So Sophia found such immediate Satisfaction from the Relief of those Terrors she had of being overtaken by her Father, that the Arrival of the French scarce made any impression on her.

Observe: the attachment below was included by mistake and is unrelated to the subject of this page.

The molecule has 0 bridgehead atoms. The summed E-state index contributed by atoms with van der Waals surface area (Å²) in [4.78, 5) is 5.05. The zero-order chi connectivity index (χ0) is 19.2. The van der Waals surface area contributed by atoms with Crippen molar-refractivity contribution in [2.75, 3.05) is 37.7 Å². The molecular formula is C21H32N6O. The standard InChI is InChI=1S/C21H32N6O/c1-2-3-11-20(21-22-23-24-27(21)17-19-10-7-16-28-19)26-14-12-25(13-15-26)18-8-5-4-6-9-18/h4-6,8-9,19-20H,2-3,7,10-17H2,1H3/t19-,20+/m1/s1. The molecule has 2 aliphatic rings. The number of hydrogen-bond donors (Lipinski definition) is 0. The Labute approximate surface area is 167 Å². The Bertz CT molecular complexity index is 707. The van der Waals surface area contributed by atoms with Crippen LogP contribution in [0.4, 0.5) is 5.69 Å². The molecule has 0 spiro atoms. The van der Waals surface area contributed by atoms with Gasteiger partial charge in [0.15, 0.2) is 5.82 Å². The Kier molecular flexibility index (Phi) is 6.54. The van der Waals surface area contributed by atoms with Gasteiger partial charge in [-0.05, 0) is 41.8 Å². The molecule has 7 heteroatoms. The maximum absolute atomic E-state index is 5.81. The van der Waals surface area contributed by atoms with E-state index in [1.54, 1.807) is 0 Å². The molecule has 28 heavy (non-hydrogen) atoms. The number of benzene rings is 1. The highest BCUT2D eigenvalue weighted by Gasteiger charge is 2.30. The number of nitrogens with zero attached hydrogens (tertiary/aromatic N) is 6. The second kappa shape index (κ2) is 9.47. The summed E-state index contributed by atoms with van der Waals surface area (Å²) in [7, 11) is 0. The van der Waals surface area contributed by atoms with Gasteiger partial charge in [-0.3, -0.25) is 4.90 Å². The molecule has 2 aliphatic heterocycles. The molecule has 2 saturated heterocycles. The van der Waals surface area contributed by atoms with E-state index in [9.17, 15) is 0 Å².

The narrator makes this ironic "aside" in Chapter VI of Book XI, when all the characters have converged on the inn at Upton. His words gently parody the fact that young lovers see their own small calamities as much more pertinent than national calamities—Sophia's preoccupation with her escape from her father overrides any interest she might otherwise entertain in the Jacobite Rebellion, an actual occurrence in English history in which Bonnie Prince Charlie, whose father, James III, was exiled to France, returned in 1745 to try to recapture the throne from George II.